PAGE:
I extend my voice as the representation of what the possible looks like. I speak for those who want a glimpse of what excellent teaching and education looks like 20 years from now.

And ultimately, I want to believe so much in the work that you will do, that I would send my daughter to any school in your district. What better compliment? What better way to demonstrate my trust in your abilities?

Make us trust you again. Do the work. Produce results and see how different things can be. I promise, when parents see great things happening for their children, we are the most loyal and consistent word-of-mouth campaigners ever. When we don’t….well, you already know that too.

 

Marlena Little

Educator, visionary and leader.

Marlena Little grew up in the inner-city of Chicago in one of the worst neighborhoods of the city. Yet the contrast of her home and school life provided evidence to the statement, “it’s not where you’ve been but where you are going”. Having attended one of the best elementary and high-schools in the country, she was determined to live beyond the poverty and violence of her neighborhood, knowing education was the escape.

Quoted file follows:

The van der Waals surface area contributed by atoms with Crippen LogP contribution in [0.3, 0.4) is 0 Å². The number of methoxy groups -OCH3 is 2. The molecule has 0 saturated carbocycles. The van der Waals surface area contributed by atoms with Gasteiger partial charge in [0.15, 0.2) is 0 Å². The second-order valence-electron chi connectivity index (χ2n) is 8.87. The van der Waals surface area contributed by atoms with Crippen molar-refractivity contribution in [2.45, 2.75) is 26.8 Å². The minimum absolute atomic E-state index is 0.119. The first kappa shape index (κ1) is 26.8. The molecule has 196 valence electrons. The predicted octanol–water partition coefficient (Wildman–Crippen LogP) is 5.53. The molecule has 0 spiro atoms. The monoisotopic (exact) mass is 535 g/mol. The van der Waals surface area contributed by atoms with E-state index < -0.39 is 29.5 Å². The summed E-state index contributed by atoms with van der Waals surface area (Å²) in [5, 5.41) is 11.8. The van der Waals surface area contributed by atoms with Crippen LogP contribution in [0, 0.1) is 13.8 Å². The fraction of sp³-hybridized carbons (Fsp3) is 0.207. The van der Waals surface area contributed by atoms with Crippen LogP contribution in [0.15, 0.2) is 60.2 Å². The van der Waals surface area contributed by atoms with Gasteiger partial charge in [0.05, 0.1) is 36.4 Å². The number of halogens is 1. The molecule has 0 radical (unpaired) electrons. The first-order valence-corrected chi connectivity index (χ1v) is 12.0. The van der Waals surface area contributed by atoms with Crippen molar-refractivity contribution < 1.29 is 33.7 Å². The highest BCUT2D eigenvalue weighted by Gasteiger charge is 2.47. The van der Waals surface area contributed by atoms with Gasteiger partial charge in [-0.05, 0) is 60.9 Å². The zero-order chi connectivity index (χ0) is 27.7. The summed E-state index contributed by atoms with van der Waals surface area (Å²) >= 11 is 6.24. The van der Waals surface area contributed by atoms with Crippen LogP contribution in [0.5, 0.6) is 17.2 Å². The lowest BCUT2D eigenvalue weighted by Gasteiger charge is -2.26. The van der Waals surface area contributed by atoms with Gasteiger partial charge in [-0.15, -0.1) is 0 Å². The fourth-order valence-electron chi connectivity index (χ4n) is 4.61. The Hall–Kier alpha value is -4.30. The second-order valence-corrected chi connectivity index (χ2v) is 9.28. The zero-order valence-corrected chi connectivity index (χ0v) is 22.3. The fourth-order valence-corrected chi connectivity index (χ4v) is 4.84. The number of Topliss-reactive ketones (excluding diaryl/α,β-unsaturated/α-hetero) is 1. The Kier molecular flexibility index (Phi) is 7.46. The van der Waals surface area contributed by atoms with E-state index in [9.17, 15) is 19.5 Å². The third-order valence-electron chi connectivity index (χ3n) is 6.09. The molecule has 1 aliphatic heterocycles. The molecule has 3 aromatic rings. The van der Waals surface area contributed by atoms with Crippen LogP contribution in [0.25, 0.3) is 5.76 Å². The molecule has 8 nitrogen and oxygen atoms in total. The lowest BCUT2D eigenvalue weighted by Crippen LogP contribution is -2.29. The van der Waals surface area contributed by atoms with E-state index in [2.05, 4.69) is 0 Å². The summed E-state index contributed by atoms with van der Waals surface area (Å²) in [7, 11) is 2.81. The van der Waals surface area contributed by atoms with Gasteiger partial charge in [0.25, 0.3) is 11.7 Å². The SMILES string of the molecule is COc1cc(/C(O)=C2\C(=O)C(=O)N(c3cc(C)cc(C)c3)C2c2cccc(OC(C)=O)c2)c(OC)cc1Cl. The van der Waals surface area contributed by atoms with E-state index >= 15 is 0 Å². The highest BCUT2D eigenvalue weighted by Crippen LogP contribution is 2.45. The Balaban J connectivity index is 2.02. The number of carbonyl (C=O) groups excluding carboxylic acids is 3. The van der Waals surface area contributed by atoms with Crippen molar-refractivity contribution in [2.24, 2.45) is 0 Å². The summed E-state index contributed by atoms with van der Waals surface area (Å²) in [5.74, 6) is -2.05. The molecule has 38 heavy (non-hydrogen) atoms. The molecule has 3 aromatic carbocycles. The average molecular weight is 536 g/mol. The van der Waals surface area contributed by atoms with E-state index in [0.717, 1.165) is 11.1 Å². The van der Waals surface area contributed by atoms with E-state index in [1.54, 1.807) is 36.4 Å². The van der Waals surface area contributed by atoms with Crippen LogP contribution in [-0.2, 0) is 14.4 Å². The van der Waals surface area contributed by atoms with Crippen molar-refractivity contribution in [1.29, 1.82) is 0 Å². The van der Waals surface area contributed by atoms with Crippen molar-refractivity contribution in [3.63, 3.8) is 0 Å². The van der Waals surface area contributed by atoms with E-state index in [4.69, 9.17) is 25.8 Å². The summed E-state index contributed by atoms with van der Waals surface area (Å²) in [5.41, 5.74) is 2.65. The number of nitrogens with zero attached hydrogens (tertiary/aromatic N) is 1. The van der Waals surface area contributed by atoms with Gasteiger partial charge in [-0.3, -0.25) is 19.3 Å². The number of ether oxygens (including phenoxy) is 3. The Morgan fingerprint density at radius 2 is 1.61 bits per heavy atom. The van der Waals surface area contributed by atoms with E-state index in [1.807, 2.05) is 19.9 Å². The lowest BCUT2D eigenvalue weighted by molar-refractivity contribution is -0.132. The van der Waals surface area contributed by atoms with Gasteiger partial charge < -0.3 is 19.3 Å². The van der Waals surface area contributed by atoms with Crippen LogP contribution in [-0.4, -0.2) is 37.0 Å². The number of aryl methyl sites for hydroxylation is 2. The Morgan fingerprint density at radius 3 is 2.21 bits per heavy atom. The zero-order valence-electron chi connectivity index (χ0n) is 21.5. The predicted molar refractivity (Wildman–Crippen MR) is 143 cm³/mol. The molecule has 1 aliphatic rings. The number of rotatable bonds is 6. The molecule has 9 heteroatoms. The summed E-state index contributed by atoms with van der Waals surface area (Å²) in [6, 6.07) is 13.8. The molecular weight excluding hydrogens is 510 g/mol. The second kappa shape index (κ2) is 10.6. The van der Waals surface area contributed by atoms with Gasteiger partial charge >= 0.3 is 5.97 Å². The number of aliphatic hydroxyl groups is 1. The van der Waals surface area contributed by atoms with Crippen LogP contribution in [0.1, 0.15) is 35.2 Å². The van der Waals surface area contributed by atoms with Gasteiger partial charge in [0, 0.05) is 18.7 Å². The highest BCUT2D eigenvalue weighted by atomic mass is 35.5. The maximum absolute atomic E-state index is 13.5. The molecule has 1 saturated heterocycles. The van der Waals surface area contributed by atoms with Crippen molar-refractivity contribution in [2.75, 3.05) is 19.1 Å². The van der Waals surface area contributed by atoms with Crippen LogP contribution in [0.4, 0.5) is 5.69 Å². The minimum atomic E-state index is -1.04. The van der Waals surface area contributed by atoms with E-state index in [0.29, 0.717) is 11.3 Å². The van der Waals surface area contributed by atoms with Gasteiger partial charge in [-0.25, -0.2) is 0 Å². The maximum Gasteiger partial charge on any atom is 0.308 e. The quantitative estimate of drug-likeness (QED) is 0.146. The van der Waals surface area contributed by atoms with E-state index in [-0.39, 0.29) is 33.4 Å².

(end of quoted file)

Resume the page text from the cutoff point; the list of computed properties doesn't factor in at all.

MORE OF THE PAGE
Marlena Little, a Memphian by choice, relocated to Memphis to fight for educational equity. As a teacher, it was important for Marlena’s students to see her as an example of that escape. As an administrator, Marlena challenged teachers and staff to illuminate education as the way out, yet as a visionary, Marlena has created paths of escape.

As Founder of Life Prep Academy Schools, Marlena Little has seamlessly merged her childhood with the standard of excellence imbedded in her educational experiences to provide students, regardless of any “label”, the limitless opportunities a high-quality education affords.  Her philosophical beliefs about education are the guiding principles of Life Prep.

In addition to her many roles, Marlena Little is also a mother and forever learner.  She is a Doctoral Candidate in Educational Leadership and has the pleasure of raising a nine-year-old daughter.